So all this to say that I believe I have a deep-seated fear of forms and form-filling-out-ness. ESPECIALLY when it involves numbers. There's just something about it...something about how you have to be exactly right. No room for error. No chance you can just 'make it up'. That totally irks me. Because I was not a math/science kid in school. I didn't know the perfectly right answers. I just knew answers that sounded good. Knew how to make them sound good.

Which is how I got 6 out of 8 points on this one Physical Geography question in college that had like three different things you were supposed to do to indicate air and wind and high pressure on a US map and all I did was put an "H" on Chicago. Didn't even touch the other components of the question.

My reasoning? It was my favorite city.
The truth? Chicago happens to be a main area of high pressure air currents (or something like that).

See? I prefer flying by the seat of my pants. None of this black and white/right and wrong garbage. None of these forms with numbers.

Why can't taxes include a written essay?

Tuesday, March 9, 2010

What's in a Name?

There is this belief that parents doom their children to lives of success or failure based on what they choose to name them. Classic, simple names, such as Henry, Richard and Alice, bring about possible CEO-awesomeness and a life of yachts and time shares. While oddly-spelled and experimental names, such as Jaedon and Leesa and Stone, are more likely to produce fast food cashiers and women of the night.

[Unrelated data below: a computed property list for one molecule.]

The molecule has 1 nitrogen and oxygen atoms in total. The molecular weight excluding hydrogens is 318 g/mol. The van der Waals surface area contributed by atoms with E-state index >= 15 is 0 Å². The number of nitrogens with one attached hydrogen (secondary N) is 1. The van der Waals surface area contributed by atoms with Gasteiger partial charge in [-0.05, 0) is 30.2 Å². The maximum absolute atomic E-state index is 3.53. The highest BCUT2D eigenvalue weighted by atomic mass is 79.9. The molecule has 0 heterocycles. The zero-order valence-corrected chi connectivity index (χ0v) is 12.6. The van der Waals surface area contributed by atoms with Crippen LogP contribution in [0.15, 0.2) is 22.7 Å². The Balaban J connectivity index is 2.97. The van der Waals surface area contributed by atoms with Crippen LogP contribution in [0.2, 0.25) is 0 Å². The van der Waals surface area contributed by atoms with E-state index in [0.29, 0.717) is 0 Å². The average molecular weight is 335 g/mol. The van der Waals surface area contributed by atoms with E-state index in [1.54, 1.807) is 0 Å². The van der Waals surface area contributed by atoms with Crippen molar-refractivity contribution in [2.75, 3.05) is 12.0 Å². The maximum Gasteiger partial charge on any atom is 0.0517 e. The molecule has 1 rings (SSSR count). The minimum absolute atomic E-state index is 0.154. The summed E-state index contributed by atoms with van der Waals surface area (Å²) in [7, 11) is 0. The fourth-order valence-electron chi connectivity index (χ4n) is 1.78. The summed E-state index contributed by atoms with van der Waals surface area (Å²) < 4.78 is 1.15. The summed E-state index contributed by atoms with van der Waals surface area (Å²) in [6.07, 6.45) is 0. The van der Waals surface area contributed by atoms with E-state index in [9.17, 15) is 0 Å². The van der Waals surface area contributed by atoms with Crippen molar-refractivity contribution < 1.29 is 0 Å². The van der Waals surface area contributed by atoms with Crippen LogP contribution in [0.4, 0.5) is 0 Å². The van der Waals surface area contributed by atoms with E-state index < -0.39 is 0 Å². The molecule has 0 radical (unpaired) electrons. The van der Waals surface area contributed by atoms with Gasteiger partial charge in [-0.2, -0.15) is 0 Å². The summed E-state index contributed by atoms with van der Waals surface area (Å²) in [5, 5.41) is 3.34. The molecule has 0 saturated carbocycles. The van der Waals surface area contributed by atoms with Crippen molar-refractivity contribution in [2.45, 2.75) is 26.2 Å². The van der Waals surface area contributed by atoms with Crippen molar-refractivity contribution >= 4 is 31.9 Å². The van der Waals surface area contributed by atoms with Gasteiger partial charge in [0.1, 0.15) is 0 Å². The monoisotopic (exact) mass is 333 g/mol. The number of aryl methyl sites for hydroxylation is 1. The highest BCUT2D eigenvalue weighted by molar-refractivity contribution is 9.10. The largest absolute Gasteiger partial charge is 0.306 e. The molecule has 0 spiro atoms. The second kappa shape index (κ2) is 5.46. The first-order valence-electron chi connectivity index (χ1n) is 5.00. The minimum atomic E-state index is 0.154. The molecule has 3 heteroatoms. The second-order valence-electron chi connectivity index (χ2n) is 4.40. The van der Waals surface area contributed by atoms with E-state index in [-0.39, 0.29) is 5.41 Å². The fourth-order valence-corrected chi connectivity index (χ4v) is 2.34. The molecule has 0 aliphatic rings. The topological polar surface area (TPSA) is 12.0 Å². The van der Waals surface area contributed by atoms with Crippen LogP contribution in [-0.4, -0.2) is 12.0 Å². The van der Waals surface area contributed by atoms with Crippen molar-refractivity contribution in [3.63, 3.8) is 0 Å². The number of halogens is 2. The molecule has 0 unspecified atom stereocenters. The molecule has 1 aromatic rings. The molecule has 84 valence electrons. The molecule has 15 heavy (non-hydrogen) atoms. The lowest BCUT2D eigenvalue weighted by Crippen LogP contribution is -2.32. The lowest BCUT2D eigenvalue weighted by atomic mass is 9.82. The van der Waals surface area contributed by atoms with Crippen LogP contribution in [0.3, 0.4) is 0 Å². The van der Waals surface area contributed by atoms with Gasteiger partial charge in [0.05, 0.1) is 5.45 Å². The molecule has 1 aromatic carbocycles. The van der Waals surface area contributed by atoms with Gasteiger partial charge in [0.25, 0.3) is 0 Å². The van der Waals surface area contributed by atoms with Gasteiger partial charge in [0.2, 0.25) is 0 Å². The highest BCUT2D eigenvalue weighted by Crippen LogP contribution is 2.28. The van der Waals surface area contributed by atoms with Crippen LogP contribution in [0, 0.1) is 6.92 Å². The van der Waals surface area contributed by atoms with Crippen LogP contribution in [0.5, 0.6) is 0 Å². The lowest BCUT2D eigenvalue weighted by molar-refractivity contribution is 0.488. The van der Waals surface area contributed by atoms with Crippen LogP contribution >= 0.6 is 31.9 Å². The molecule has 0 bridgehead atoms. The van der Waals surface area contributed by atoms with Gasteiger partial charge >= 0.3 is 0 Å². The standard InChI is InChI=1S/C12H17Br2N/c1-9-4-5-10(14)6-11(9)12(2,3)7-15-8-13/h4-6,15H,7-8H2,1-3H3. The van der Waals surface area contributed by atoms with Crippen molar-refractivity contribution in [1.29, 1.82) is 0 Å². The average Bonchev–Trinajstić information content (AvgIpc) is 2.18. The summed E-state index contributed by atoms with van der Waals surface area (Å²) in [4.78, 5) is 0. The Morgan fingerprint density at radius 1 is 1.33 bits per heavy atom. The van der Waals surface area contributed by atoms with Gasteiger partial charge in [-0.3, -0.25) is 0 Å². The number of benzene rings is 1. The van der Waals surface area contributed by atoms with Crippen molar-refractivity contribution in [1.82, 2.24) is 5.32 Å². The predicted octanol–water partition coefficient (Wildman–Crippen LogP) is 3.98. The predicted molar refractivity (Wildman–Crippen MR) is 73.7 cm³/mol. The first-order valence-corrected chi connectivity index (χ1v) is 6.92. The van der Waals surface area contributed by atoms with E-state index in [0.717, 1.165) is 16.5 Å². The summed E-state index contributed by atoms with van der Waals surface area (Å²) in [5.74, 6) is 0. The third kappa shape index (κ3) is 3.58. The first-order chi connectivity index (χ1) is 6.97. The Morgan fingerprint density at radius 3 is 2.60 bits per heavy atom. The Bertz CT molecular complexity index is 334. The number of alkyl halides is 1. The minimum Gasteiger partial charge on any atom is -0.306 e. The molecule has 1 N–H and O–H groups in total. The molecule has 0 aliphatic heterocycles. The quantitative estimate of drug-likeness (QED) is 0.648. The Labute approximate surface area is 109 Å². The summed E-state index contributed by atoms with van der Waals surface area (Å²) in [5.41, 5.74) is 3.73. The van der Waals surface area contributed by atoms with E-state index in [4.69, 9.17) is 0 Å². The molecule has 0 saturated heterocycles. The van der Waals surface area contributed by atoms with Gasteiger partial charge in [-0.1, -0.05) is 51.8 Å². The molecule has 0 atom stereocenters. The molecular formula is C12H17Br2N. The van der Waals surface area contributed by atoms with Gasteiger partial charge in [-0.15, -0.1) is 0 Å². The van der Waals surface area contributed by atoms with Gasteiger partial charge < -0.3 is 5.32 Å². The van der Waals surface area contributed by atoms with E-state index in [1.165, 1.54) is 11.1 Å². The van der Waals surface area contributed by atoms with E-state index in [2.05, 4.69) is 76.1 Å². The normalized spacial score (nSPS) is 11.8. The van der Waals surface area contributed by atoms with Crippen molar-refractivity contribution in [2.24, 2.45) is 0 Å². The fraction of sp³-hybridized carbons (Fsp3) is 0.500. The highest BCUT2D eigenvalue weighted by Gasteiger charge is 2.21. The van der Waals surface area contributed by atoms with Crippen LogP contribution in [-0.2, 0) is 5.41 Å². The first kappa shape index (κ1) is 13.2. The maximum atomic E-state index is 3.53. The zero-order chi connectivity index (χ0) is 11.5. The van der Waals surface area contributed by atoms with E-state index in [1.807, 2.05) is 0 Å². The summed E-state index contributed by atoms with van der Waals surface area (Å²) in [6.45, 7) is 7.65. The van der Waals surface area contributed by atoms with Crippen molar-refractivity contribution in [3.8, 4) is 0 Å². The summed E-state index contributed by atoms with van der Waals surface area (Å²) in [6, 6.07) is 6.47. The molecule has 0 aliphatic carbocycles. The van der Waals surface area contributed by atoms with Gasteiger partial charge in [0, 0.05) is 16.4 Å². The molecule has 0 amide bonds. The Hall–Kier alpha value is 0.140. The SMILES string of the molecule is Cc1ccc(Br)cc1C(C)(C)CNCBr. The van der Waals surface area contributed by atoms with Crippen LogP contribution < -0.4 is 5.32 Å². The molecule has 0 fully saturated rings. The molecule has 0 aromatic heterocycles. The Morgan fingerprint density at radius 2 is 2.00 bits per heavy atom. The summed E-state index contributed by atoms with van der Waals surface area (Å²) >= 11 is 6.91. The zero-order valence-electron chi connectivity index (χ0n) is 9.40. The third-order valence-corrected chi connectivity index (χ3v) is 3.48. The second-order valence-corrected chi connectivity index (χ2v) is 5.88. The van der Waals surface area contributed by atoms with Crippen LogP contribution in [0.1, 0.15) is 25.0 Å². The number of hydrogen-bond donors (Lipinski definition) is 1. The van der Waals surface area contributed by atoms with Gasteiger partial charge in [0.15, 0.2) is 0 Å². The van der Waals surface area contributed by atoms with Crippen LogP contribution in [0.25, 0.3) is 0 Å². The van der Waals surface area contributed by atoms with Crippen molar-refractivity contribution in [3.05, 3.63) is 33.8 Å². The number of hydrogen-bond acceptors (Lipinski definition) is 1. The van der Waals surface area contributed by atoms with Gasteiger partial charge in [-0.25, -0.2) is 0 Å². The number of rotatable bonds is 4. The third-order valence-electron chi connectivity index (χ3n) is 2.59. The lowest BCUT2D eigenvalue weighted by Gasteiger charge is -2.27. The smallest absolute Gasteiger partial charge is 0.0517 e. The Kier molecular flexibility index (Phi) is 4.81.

Not sure if I buy into the whole name=future thing (I'm thinking it's probably more like socioeconomic status=name=future), but I must admit, I've seen some curious happenings.

Point and case . . . my cars.

I named my first car, a fully loaded 1990 Audi 100, Fitzgerald. Partly for the author. And partly because I like the way it sounds. But mostly because no other name would do. He was Fitzgerald and that was that.

And he lived up to his name.

That car was the grumpiest, most temperamental old man I have ever known. One example of his complete difficultness: Fitz simply would not start. Sure, he needed some work done and yeah I was getting ready to get rid of him, but out of nowhere, the car refused to cooperate. So, I let him sit for three months and then I called the junkyard to have them come and take him away. And what happened? He started right up. Yup. As though nothing was wrong. HE STARTED UP FOR THE GUY WHO WAS GOING TO TURN HIM IN TO A MILLION PIECES. It was as if he wanted to die and end his miserable existence. Or at least get under my skin one last time.


So then my next car, a 1997 Volkswagon Jetta GLX VR6, I named Mary Jane.

And, as luck would have it, she turned in to a junkie. She was a repair-addict and really liked frequenting the shops of various mechanics in the area.

Good riddance.

So, when Tad and I named our new (to us) car, we took all of this in to consideration.

Ok, no we didn't.

We named it whatever the heck seemed right.

We named it Ghetto Baby.

Pictures to come.